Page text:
When posting your results to this thread, please include the following information:
Type and make of dyno: (ex. dynojet model 248x, mustang, etc.)
ODO at the time of the dyno:
Gear used(3rd or 4th):
Correction used(STD or SAE):
Direct link to view this sheet online
Couple quick notes: It seems as though the powertrain loss for the manual is around 16% to possibly 17% while for the automatics, it is more in the 20% - 22% range. We have also noticed over time and through some testing that the V6s (more-so with headers it seems) tend to pick up false knock while on the dyno, thus pulling a few degrees more of timing versus what they are pulling under WOT on the street. If this is true, many of the results could possibly be making a bit more power than shown.
2010-2011 LLT STOCK DYNO
2010-2011 LLT MODDED DYNO
(sorted with HP numbers low to high)
2012 LFX MODDED/STOCK DYNO
EDIT: Nov 16th
If you guys see your dyno number on the list and do not see a link next to your name then this mean that I do not have your actual dyno sheet or I can't find it. If you want to further verify your run then please pm me with the location of your dyno sheet.
When you post your dyno numbers try to post as much information as you can. The more information everyone see for your particular dyno run the better we can understand the result
The standard information that should accompany with your dyno are as follows:
(Notes below originally written by member "bmorecam")
When we dyno our car there are 2 major component that most dyno use to calculate accurate result. They are the correction factor and temperature(weather station). There are over half of dozen corrections that can be used but here in USA we only use 2, the STD and SAE. Since there seem to be so much confusion surrounding this 2 calculations I will try to make this as simple as I can for you guys that want to know more about these very important factors that is part of every single dyno.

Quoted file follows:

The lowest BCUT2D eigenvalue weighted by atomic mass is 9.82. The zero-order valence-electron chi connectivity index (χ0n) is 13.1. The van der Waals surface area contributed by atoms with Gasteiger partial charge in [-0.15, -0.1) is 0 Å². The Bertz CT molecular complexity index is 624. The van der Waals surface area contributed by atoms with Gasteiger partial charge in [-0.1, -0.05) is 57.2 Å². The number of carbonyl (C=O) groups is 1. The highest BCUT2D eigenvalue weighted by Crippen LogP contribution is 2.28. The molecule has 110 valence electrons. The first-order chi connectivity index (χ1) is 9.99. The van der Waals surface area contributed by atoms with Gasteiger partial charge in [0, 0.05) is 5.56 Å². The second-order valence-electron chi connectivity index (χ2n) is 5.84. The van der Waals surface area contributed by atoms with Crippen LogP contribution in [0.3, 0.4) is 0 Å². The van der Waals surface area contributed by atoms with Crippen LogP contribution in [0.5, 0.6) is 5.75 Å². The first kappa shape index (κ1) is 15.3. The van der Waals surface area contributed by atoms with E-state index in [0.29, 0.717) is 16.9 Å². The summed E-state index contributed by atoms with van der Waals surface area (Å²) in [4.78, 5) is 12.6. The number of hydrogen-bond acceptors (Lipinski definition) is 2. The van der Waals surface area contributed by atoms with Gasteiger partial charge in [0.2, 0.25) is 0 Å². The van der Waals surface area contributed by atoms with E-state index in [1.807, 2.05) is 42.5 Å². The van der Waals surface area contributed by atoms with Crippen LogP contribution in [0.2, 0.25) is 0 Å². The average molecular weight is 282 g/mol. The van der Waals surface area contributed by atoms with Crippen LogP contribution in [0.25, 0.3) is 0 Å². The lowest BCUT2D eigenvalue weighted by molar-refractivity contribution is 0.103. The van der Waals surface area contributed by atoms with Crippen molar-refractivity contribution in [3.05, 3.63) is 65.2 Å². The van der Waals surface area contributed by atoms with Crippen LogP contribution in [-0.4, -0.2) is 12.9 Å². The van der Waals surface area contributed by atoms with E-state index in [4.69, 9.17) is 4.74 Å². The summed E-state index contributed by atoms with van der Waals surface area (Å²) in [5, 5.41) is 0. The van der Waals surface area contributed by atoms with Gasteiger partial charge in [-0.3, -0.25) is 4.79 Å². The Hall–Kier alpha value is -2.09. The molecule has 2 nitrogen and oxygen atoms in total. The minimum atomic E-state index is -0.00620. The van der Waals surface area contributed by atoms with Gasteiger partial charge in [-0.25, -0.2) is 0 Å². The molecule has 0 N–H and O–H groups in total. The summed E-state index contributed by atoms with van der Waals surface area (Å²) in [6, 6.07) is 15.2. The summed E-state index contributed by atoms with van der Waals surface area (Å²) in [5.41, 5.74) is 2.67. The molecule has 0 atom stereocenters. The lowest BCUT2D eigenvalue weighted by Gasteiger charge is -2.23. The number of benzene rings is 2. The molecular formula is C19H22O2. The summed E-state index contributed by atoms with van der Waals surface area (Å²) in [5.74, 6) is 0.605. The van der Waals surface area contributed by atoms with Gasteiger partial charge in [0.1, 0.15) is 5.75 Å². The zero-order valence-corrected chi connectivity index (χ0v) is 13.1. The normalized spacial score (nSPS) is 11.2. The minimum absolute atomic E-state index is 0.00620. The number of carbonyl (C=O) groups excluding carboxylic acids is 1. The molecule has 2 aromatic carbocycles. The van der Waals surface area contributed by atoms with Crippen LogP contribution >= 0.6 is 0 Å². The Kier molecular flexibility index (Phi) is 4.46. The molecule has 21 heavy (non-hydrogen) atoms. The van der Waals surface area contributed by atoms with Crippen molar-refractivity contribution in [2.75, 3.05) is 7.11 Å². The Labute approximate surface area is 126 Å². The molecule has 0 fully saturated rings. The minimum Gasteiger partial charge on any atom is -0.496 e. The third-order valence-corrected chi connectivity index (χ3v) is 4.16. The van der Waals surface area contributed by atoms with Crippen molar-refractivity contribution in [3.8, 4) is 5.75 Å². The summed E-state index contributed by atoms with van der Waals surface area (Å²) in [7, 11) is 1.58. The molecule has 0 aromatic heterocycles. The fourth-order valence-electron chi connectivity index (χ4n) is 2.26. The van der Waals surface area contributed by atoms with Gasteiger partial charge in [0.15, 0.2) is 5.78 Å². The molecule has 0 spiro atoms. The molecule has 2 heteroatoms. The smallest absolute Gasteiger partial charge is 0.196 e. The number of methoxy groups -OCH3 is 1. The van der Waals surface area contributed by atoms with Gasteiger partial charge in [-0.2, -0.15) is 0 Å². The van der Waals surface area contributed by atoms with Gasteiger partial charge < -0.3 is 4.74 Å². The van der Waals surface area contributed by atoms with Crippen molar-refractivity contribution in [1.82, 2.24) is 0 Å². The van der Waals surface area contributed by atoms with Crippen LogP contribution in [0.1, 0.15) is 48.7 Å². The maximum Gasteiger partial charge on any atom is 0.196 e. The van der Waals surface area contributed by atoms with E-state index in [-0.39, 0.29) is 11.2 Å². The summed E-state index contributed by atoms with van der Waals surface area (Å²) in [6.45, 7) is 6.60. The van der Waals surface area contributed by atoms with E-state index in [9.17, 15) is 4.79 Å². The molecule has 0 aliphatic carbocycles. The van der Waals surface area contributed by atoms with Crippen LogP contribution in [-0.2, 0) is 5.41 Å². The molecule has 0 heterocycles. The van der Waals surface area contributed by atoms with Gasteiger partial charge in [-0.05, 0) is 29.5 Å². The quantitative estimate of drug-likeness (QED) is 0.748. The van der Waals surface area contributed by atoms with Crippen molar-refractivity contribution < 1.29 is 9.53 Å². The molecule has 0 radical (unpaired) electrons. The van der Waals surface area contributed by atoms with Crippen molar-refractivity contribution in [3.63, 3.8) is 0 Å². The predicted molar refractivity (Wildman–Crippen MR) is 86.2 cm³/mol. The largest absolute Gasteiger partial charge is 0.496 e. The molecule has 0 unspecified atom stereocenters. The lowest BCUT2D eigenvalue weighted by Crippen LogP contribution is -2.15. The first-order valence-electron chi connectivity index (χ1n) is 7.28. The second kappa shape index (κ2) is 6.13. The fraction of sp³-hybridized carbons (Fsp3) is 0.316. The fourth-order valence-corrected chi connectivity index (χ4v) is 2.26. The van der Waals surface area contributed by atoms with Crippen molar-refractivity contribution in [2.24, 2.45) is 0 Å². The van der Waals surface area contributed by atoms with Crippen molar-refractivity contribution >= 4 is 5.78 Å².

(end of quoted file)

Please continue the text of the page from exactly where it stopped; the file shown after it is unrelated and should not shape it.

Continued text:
First, lets understand why these corrections was created in the first place. The correction standards were developed to discount the observed horsepower readings taken at different locations and weather conditions. It is obvious that an engine builder in Colorado could not produce as much horsepower as a shop at sea level. There is just less oxygen for the engine to burn at the higher altitude. What are less obvious are the other weather condition effects on the engine. So in order to compensate for this all advertised horsepower is "corrected" to several different industry standards.
"SAE (Society of Automotive Engineers), USA. Power is corrected to reference conditions of 29.23 InHg of dry air and 77 F. This SAE standard requires a correction for friction torque.
STD is Another power correction standard determined by the SAE(society of automotive engineers). Power is corrected to reference conditions of 29.92 InHg of dry air and 60 F. Friction torque is handled in the same way as in the SAE standard."
To sum everything up, both correction factors basically mimic a preset condition which was created by the society of automotive engineers. So... although the SAE correction factor is recognized today as the "standard" correction in the automotive industry, this does not mean reading a dyno number with STD cf is wrong. No matter which correction factor your dyno shop use, you should get an accurate comparison as long as you compare SAE vs SAE and STD vs STD. Never compare a dyno run with two different type of correction.
Originally Posted by partymn
I see some pretty good numbers from the V6 crowd, keep em coming.